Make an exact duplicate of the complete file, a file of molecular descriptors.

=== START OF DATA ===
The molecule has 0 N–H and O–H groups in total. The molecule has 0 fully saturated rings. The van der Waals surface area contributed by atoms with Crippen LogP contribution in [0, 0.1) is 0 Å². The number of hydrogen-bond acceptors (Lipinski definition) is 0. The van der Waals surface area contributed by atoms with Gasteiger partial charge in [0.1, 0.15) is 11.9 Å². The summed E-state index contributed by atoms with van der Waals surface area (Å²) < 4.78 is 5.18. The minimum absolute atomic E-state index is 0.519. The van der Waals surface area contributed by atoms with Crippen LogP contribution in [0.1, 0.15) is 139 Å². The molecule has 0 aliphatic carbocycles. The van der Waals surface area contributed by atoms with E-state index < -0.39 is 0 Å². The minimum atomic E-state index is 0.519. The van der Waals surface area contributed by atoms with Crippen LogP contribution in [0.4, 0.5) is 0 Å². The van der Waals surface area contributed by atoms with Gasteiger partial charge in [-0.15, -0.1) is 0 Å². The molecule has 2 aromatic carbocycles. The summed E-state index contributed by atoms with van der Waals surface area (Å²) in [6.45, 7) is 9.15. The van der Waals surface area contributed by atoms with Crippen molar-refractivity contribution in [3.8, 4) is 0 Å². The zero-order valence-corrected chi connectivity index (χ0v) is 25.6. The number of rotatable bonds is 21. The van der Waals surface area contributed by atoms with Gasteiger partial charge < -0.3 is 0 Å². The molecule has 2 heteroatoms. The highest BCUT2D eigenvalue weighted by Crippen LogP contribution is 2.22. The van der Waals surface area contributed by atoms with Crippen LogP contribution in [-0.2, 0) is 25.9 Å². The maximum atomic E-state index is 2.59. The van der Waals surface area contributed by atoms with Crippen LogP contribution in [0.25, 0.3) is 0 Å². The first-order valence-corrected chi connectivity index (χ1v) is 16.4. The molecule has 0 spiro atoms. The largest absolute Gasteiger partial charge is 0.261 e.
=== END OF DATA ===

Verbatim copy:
The molecule has 0 N–H and O–H groups in total. The molecule has 0 fully saturated rings. The van der Waals surface area contributed by atoms with Crippen LogP contribution in [0, 0.1) is 0 Å². The number of hydrogen-bond acceptors (Lipinski definition) is 0. The van der Waals surface area contributed by atoms with Gasteiger partial charge in [0.1, 0.15) is 11.9 Å². The summed E-state index contributed by atoms with van der Waals surface area (Å²) < 4.78 is 5.18. The minimum absolute atomic E-state index is 0.519. The van der Waals surface area contributed by atoms with Crippen LogP contribution in [0.1, 0.15) is 139 Å². The molecule has 0 aliphatic carbocycles. The van der Waals surface area contributed by atoms with E-state index < -0.39 is 0 Å². The minimum atomic E-state index is 0.519. The van der Waals surface area contributed by atoms with Crippen LogP contribution in [0.4, 0.5) is 0 Å². The van der Waals surface area contributed by atoms with Gasteiger partial charge in [-0.15, -0.1) is 0 Å². The molecule has 2 aromatic carbocycles. The summed E-state index contributed by atoms with van der Waals surface area (Å²) in [6.45, 7) is 9.15. The van der Waals surface area contributed by atoms with Crippen molar-refractivity contribution in [3.8, 4) is 0 Å². The zero-order valence-corrected chi connectivity index (χ0v) is 25.6. The number of rotatable bonds is 21. The van der Waals surface area contributed by atoms with Gasteiger partial charge < -0.3 is 0 Å². The molecule has 2 heteroatoms. The highest BCUT2D eigenvalue weighted by Crippen LogP contribution is 2.22. The van der Waals surface area contributed by atoms with Crippen LogP contribution in [-0.2, 0) is 25.9 Å². The maximum atomic E-state index is 2.59. The van der Waals surface area contributed by atoms with Crippen LogP contribution in [0.25, 0.3) is 0 Å². The first-order valence-corrected chi connectivity index (χ1v) is 16.4. The molecule has 0 spiro atoms. The largest absolute Gasteiger partial charge is 0.261 e.